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February 20th, 2008:

Review: Tom Igoe’s Making Things Talk

Triage is a harsh mistress. I started out in computing with the CDP1802, a microprocessor designed for embedded systems work (it was used on the Viking Landers!) and for all the software I've used and the code I've written since then, I miss poking wires in breadboard holes and hitting the trigger of a wire-wrap gun. There's only so many hours in a life, and embedded work has not made the cut.

That may change. Embedded systems tinkering is easier now. Much easier, and for a couple of reasons: 1) The processors themselves can be had on small boards with appropriate I/O connectors; you don't have to fool with loose chips anymore. 2) Development software is better, mostly because now there is development software. In 1976 I literally had to write binary code by hand. (F8 FF A2… Yes, yes, I know, barefoot and uphill both ways. But if you think I'm exaggerating, you simply weren't there.) And, the point of the current discussion, 3) there are books like Making Things Talk, by Tom Igoe. Wow.

The first time I saw the cover I was confused: It shows a stuffed monkey and the completely inane blurb, “Projects and ideas to create talking objects from anything.” I literally thought it was about fooling with speech synthesizers. But no: It's about networking embedded systems modules with technologies including Ethernet, USB, Bluetooth, and Zigbee. The microprocessor modules under discussion are the Atmel AVR-based Arduinos, augmented by a host of sensor modules and connectivity modules that can be breadboarded on the same 0.1″ spacing blocks we used to use in 1976. In a sense, we now have modules the way other people have chips. (And in saying so I am indeed just boasting.) We can raise our consciousness to the level of connecting functional blocks rather than individual inverters and logic gates. That is a very big win.

The book is patient (as good tutorials must be) and begins with probably the finest introduction to low-level networking that I have ever seen. If you are a software developer you will understand it; if you have no experience whatsoever in networking or programming, you may have some trouble. A good prerequisite text would be Tom Igoe's 2004 Physical Computing (written with Dan O'Sullivan) which focuses on the older Basic Stamp modules and their close relatives. Physical Computing introduces both electronics and programming to a degree that Making Things Talk cannot. That said, Making Things Talk presents examples using a Java-derivative programming environment called Processing, which is free and open source and much gentler conceptually than programming in raw Java or, merciful God help us, C. (Pascal would be gentler still, but as we all know, Pascal is a kiddie language that cannot accomplish anything useful. You must believe this. A C programmer said it. QED.)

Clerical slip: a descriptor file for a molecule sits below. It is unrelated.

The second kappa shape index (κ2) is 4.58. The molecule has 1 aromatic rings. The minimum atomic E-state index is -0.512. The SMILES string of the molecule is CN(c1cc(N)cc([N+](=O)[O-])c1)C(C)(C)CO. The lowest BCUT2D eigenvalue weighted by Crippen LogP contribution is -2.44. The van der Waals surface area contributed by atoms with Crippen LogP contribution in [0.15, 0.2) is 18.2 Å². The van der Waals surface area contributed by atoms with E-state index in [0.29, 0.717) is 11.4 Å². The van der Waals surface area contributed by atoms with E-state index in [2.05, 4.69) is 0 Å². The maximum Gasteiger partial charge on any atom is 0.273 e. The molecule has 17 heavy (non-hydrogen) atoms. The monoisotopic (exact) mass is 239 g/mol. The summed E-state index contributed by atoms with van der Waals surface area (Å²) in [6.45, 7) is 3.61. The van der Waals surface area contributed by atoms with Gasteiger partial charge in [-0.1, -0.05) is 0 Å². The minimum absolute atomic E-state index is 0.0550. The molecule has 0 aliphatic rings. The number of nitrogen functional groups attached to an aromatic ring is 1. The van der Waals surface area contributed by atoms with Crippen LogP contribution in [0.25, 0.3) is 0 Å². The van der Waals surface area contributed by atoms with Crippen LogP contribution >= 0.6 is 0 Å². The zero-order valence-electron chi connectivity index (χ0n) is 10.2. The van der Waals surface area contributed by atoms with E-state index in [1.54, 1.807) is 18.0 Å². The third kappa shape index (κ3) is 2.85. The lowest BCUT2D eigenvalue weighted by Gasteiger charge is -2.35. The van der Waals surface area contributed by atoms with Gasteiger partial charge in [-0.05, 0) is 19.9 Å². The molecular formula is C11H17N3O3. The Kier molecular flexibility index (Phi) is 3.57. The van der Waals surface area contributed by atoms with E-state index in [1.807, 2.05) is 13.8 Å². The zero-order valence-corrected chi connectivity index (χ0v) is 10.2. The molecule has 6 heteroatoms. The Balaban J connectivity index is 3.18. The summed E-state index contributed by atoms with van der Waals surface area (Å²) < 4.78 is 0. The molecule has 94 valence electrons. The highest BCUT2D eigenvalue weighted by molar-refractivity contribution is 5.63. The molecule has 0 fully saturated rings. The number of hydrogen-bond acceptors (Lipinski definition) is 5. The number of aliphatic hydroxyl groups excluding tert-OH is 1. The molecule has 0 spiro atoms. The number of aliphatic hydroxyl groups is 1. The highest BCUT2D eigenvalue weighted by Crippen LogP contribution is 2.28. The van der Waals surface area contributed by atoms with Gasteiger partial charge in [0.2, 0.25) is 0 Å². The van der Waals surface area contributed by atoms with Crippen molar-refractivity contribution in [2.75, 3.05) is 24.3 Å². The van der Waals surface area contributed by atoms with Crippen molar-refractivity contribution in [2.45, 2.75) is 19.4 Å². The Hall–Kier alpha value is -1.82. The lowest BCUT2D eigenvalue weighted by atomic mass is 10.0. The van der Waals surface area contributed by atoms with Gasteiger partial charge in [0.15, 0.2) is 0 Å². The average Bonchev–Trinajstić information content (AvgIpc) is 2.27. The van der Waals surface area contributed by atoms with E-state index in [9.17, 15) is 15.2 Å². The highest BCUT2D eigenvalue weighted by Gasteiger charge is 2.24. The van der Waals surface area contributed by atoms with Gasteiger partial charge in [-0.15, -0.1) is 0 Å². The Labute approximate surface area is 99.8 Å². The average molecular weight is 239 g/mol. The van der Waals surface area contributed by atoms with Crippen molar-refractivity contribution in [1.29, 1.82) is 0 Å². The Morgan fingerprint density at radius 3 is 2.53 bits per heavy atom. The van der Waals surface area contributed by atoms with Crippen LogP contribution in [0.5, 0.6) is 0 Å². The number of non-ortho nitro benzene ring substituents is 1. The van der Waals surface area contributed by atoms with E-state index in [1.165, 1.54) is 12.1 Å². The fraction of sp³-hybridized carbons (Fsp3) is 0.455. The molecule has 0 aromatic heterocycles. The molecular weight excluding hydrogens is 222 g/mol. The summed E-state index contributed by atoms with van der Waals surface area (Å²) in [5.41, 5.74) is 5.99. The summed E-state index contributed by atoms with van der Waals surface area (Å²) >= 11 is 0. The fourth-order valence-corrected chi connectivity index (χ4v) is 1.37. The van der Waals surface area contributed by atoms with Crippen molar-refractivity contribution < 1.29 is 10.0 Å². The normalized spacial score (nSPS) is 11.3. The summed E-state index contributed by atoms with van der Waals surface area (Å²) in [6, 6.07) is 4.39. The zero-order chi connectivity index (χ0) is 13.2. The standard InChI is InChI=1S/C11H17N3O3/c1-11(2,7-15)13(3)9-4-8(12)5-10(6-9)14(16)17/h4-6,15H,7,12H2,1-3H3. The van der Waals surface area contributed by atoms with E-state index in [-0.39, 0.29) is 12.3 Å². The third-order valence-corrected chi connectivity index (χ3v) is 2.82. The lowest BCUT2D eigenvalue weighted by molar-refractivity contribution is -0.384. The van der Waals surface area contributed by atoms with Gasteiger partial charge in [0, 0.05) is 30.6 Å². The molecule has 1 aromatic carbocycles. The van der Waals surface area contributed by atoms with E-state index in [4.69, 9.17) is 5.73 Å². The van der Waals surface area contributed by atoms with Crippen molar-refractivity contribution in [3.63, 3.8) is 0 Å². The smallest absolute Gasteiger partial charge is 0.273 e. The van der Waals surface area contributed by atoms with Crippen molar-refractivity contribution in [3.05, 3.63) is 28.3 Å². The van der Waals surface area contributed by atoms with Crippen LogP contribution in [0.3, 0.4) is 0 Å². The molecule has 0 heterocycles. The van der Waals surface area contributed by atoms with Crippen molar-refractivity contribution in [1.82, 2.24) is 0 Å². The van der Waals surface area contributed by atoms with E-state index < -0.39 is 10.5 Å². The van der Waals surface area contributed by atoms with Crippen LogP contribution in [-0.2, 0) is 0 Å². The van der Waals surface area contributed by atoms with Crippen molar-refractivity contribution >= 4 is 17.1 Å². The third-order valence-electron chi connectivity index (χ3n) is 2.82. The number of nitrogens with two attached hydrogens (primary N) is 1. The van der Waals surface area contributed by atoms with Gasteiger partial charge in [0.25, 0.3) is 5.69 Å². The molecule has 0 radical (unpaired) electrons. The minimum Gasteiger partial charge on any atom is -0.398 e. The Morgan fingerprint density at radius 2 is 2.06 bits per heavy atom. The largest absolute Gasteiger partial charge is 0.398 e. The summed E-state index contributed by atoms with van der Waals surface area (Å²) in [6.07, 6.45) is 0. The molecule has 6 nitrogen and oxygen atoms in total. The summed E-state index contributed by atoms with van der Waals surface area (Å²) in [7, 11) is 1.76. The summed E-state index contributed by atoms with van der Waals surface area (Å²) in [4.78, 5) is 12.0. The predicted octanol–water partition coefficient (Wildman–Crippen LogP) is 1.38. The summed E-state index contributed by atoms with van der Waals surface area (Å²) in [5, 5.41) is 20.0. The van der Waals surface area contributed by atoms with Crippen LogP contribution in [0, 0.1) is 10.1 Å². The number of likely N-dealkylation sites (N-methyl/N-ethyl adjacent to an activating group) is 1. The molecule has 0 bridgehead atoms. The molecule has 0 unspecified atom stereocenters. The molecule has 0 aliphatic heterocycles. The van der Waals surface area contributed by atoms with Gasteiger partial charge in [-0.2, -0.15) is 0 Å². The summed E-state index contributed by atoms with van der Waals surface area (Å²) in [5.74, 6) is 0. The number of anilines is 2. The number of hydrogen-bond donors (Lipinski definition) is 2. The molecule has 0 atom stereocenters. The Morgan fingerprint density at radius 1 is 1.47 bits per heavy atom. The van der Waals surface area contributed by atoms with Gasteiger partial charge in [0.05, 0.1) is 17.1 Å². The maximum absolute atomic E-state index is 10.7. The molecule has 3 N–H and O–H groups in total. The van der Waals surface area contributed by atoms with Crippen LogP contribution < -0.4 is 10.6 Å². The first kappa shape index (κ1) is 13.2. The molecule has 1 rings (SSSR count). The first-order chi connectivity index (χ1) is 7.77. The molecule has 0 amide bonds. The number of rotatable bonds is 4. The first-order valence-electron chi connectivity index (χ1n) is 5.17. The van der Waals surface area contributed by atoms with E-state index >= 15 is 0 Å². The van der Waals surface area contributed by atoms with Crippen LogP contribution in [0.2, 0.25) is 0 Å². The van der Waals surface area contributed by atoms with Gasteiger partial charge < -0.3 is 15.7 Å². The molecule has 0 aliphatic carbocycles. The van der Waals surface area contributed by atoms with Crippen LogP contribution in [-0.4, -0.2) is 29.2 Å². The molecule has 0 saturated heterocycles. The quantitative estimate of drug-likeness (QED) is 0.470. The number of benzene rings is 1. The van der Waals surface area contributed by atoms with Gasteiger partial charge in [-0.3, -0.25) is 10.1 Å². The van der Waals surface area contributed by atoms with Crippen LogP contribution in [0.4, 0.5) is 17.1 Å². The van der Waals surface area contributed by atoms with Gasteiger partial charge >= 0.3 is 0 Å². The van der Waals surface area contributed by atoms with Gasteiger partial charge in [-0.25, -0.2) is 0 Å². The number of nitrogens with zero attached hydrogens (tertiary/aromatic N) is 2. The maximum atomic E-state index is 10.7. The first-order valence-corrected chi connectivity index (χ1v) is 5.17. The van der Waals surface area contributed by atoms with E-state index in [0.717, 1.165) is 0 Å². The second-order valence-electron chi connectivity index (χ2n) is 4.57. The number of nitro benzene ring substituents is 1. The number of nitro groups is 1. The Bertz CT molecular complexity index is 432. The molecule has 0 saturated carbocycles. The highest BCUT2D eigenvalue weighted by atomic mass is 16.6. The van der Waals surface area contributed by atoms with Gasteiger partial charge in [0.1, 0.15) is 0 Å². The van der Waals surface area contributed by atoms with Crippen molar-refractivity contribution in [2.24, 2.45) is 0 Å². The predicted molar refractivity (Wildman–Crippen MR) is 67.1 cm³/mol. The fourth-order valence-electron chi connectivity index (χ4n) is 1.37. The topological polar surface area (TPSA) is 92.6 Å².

Once the essential groundwork is done, the book teaches through projects, good projects that are mostly fun and in many cases even useful. The book explains how RFID tags work and how to read them, and how to read 2-D barcodes with a Web cam. The most fascinating projects are those that involve physical location sensing, using modules that perform infrared ranging, ultrasonic ranging, GPS, and “digital compass” modules, all of which made the robot guy within me itch like hell. We didn't have stuff like that thirty years ago.

Although it doesn't get a huge amount of coverage in the book, the XBee module (which implements a Zigbee data radio system) fascinates me: It's basically jelly-bean logic implementing a short-range mesh network, and I intuit that hobby robots of the future may well consist of swarms of semi-independent functional blocks knit together coherently through the Zigbee network protocols, under the control of a multicore master processor. And damn, I would love to build something like that.

Anyway. Here are a few additional observations on the book:

  • It has at least process color on most pages, with beautifully shot full-color photos on many of them.
  • The technical figures are abundant and very well done.
  • The type is very small, the margins narrow. This 425-page book would have been a 600-page book back in the 90s. My guess is that O'Reilly wanted to the keep page count down because of all the costly interior color. Note to my age cohort: Prepare to squint, or go get yer readers.
  • There is far less discussion on debugging than I'd like. Coding is easy—as is plugging jumper wires into breadboard blocks. But when something doesn't work the way it should, where do you start? The book is mostly silent on that crucial point.
  • In general, the book probably covers a little too much ground, and doesn't go for quite enough depth. Zigbee is subtle, and its subtler features are not explored here. This may not be a completely fair criticism, but it supports my conviction that you must be a journeyman embedded systems type to really get the most from this book, as a lot of the blanks you must fill in yourself.

Don't let any of that stop you: If you have some clue about embedded systems modules and want to learn embedded systems-level data communications, there is nothing like this book anywhere. And if I do decide to go back to embedded systems tinkering, this will be the book that pushes me over the edge. Not yet—I have a rocket or two to finish and a few other things to do—but soon, soon.

Highly recommended.